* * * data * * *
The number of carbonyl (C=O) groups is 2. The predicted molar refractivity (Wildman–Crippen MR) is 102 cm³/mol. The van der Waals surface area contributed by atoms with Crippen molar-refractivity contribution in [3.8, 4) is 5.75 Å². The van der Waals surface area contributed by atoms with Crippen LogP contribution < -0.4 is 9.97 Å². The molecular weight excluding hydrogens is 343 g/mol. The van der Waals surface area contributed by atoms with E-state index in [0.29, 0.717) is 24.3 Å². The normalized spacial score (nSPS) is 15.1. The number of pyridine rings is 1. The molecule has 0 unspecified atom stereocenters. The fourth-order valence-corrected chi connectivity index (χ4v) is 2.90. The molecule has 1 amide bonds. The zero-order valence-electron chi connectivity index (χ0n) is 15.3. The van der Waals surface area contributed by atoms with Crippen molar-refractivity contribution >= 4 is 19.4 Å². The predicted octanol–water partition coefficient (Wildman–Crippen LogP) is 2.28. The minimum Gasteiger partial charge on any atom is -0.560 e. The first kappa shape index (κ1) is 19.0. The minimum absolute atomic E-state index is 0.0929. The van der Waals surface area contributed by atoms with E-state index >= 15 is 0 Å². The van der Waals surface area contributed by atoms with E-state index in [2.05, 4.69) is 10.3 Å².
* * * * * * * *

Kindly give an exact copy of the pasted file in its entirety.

The number of carbonyl (C=O) groups is 2. The predicted molar refractivity (Wildman–Crippen MR) is 102 cm³/mol. The van der Waals surface area contributed by atoms with Crippen molar-refractivity contribution in [3.8, 4) is 5.75 Å². The van der Waals surface area contributed by atoms with Crippen LogP contribution < -0.4 is 9.97 Å². The molecular weight excluding hydrogens is 343 g/mol. The van der Waals surface area contributed by atoms with E-state index in [0.29, 0.717) is 24.3 Å². The normalized spacial score (nSPS) is 15.1. The number of pyridine rings is 1. The molecule has 0 unspecified atom stereocenters. The fourth-order valence-corrected chi connectivity index (χ4v) is 2.90. The molecule has 1 amide bonds. The zero-order valence-electron chi connectivity index (χ0n) is 15.3. The van der Waals surface area contributed by atoms with Crippen molar-refractivity contribution >= 4 is 19.4 Å². The predicted octanol–water partition coefficient (Wildman–Crippen LogP) is 2.28. The minimum Gasteiger partial charge on any atom is -0.560 e. The first kappa shape index (κ1) is 19.0. The minimum absolute atomic E-state index is 0.0929. The van der Waals surface area contributed by atoms with E-state index >= 15 is 0 Å². The van der Waals surface area contributed by atoms with E-state index in [2.05, 4.69) is 10.3 Å².